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Take a good look at Arcadi Gaydamak and you will see ourselves. This enigmatic immigrant, who never spoke our language and never understood our customs, seemed so foreign and out of place, and only erupted onto the scene for a few short years. He was actually an updated version of the typical Israeli. Gaydamak didn't wear the kibbutz hat, shorts and sandals of the cartoon Srulik, but his over-fancy suit is the epitome of the new Israeli scene, even if Israel was never his homeland. It's hard to think of anyone more than the fugitive from Moscow who better represents Israelis' hidden aspirations and the way our country and society operates.

Gaydamak was sentenced in absentia in Paris to six years in prison for illegal arms trafficking. He made most of his money from the brutal civil wars in Angola and the Congo, where he recruited two former heads of the Mossad and retired officers from the Israel Defense Forces. But it's not just this dubious Israeli partnership that paints Gaydamak blue and white. Respectable Israel is also a huge weapons exporter, the fourth largest in the world, and sells its wares to anyone who can afford them without any discrimination based on morals or form of government.

Gaydamak thought he could fool everyone all the time. Israel does too. We drag out the occupation, cover up what happened in Gaza, hide what happened in the Second Lebanon War, build more and more in the settlements, deceive everyone forever. But just as with Gaydamak, it can't work all the time and doesn't fool everyone. The world is starting to ask questions and lose its patience. We have already been tried in absentia.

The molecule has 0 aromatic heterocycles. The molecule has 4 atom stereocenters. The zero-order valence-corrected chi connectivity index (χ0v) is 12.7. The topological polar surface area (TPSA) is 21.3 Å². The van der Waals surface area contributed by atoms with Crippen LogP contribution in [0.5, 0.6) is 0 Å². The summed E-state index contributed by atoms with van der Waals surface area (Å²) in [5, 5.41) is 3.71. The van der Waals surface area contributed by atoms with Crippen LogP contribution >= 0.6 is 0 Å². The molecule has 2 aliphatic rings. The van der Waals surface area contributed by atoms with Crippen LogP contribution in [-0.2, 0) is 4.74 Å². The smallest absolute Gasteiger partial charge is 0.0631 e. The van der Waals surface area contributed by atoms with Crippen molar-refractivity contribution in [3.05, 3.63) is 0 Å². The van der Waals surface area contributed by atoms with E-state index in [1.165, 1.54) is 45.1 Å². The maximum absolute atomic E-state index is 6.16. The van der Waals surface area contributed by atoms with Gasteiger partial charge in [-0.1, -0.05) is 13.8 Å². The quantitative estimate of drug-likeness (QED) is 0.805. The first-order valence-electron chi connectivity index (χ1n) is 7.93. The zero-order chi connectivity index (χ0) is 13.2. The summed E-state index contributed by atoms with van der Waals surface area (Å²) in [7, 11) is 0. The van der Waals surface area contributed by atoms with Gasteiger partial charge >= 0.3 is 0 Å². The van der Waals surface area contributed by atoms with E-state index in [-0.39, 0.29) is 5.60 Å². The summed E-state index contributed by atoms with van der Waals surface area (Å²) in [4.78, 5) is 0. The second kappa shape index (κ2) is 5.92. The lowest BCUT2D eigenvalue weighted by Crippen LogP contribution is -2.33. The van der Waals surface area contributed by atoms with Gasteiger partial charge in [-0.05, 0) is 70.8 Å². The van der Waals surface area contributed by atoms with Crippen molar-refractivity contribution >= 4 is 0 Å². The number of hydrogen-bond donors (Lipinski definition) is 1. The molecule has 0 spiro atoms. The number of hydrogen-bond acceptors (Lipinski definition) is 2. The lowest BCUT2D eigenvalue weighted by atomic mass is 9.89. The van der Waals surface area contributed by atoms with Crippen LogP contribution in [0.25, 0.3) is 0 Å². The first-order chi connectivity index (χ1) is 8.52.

We fell in love with him immediately. Why? Because he fulfilled what most of us dream of: Making lots of fast money, whatever its source, and showing it off to everybody. A yacht from Angolan blood money, a mansion in Caesarea from his dubious Russian deals.

Who doesn't dream about all that? In a country where only power and money talk, Gaydamak was a welcome guest and focus of admiration. We also loved his display of wealth; worshipping the wealthy has long become a ritual. Open the (too) numerous business newspapers and see who the real cultural heroes are, our wealthy lords. Gaydamak was one of them.

He fulfilled another secret dream of many: He had dual citizenship, Israeli and French. Between you and me, who doesn't want a second passport? He also won our hearts with his ostentatious demonstrations of charity. A tent city on the banks of the Yarkon River, an instant city for refugees in Nitzanim. Our "give me" culture loved it. It also loves pouring huge sums into sports and its vanities. That's what Gaydamak did. He bought Beitar Jerusalem and was a king for a moment.

That's how we love our kings - only for a moment. Moni Fanan, for example, was an instant king after his suicide, 24 hours of media worship as if a saint, distinguished statesman or influential thinker had passed away - until the truth came out.

Gaydamak was not only flesh and bone, he also dabbled in the spirit. He waved Jewish tradition in front of us, and we melted. Our Israeli tradition is also sometimes hollow and shallow, just like Gaydamak's. The death of a pilot in an accident or the abduction of a soldier, Yitzhak Rabin's murder or the threat of an Iranian attack - these are virtually all the values we have left tying us together. They are no deeper than those of the lord who rode in his open car through Jerusalem's streets in the hope of becoming its mayor. Gaydamak's boasting is also not foreign to us: We loved it. "No talk, action," was his Social Justice party's campaign slogan - a party without justice or society. Like him, we also prefer doers, not talkers: Performance, security and secrecy are what is important. As long as they do and don't talk, it doesn't matter what they do.

The French court put an end to all that. The dream shattered and the hero who not long ago was mentioned in the polls for prime minister has turned into a fugitive from justice. It seems Israel will also need such outside intervention to be healed and redeemed. Until then, goodbye Arcadi, see you soon Gaydamak, and prepare for the next national hero.